Monday, October 3, 2016

On the Prophecies of St. Andrew the Fool for Christ

In his Synaxaristes, St. Nikodemos the Hagiorite makes an important note for the commemoration of St. Andrew the Fool for Christ on May 28th. He does not write anything about the life of this Saint, but after stating that he reposed in peace and giving the iambiac verses, he notes the following reason for not writing anything further:

"The Life of this Saint Andrew is preserved in a manuscript of much breadth, a book almost of large composition, in which are contained numerous prophecies concerning the future. I will never issue this here, since it is said it contains some things that are doubly unacceptable, and it is found at Iveron, as well as other places."

The Life of Saint Andrew, written by a certain "Nikephorus in Constantinople" in the tenth century, contains a section when Andrew is answering a question made by his disciple Epiphanios on "when and how this world will come to an an end."

During the late East Roman era, a number of writings appeared predicting the apocalypse to be marked by the fall of Constantinople. While they were repeated in the 14th and 15th centuries, their origins are most likely in the 10th, whilst the Eastern Roman Empire was still strong. Constantinople's destruction is described along these lines in the Life of Andrew the Fool.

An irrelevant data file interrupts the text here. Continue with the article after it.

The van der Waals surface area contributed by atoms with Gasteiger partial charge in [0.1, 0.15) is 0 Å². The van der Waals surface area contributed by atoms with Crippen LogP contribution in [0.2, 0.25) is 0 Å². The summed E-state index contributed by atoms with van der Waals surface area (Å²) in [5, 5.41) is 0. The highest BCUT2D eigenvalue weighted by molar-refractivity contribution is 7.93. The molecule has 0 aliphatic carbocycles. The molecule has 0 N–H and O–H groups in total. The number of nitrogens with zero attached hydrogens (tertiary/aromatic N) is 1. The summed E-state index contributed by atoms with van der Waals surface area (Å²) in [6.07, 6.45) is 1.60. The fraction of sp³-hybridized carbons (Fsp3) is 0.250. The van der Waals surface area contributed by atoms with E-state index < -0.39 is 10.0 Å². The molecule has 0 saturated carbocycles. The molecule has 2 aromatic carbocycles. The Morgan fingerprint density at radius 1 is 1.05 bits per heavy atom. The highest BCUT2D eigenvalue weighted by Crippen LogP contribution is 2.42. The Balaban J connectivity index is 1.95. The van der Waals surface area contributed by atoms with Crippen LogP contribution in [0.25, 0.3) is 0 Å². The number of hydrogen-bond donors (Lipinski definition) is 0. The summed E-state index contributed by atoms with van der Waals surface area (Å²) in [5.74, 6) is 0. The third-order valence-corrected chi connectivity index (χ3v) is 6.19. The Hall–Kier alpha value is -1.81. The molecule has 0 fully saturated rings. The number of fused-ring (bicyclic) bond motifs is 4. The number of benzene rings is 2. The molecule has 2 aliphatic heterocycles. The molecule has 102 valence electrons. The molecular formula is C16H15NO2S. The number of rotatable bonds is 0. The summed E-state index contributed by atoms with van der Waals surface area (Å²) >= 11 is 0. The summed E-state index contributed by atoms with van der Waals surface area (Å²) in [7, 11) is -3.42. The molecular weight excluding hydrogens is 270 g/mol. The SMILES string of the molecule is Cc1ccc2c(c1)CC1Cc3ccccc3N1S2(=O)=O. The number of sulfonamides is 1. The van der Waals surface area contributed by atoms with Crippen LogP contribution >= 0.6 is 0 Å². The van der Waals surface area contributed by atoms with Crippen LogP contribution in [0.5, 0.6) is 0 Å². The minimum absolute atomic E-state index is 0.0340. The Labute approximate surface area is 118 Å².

The text claims that Hagia Sophia would survive a great flood by "floating over waters," but Saint Andrew explains instead that only the column (the obelisk) would survive because beneath its foundations are the Holy Nails which were used to crucify Jesus Christ. In this work, Andrew is depicted as predicting that the world's end would fall shortly after Constantinople's fall; in those times "shortly" could be a period of 100 to up to 1,000 years.

Scholars have suggested that this book is an apocalyptic encyclopedia, which compiles in one book all the supposed prophecies of previous centuries and issues them as if they came from one prophetic Saint. The text certainly indicates the author was familiar with certain early apocalyptic documents. For example, it seems to rely heavily on the Greek apocalypse of Pseudo-Methodius.